In an incredibly good year for new TV, my favorite new show of 2016 was FOX’s baseball drama Pitch. The show successfully translated the sports movie formula to TV, something that is way easier said than done. Despite some growing pains here and there, this show had one of the best first season runs in recent memory.
Pitch’s third episode, “Beanball” put all of the show’s considerable strengths on display. From the performances to the writing, to the show’s fantastic music “Beanball” represents Pitch firing on all cylinders, heck, even the flashbacks have value here. The sports genre is inherently predictable, more often than not the team the audience is rooting for ends up getting the win. Pitch stays true to that formula, but finds new means to give audiences that victory. In “Beanball”, that win doesn’t have anything to do with the scoreboard, but rather each of the characters defeating their own personal opposition. I know it sounds cheesy, but hey it’s sports movie, its supposed to be!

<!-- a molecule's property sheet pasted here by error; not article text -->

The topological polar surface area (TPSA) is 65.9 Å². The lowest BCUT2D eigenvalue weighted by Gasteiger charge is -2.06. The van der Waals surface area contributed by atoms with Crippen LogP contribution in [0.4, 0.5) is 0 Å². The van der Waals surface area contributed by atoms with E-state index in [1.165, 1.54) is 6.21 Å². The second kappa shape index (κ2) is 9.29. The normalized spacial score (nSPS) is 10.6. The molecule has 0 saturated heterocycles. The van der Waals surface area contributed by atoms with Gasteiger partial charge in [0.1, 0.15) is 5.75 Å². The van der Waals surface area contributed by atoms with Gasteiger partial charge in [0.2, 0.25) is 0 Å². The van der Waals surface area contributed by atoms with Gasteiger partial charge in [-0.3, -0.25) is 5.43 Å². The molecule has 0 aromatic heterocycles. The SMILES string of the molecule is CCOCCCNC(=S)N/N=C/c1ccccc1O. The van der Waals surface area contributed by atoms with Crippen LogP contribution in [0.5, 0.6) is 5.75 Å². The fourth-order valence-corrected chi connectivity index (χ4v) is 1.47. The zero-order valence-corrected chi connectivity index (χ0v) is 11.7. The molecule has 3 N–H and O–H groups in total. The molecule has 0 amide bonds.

The Carmichael Show – “Fallen Heroes”
The Carmichael Show thrives on controversy, but taking on Bill Cosby was a huge risk, even for a show made to discuss and debate issues. For a story revolving around a comedian, there was nothing about the Bill Cosby scandal that was particularly funny. It was heartbreaking, angering, tragic and just overall hard to really process. Not a very good subject for a half hour TV comedy.
And yet, The Carmichael Show handled it with grace, style and maturity. Instead of tacking the subject head on, after all the morality of what took place isn’t really up for debate, the show got to the bigger question at play: “Can you separate an artist’s body of work from their personal life? And if you can, should you?”
For someone who can still quote Cosby’s Noah word-for-word, it was an interesting and important discussion to listen to. “Fallen Heroes” wasn’t The Carmichael’s Show’s funniest episode of the year (That’s a tie between “Facebook” and “Porn Addiction”), but it was by far their most poignant. In a year filled with knee-jerk angry reactions, The Carmichael Show’s measured, mature, and well-thought-out approach was a breath of fresh air.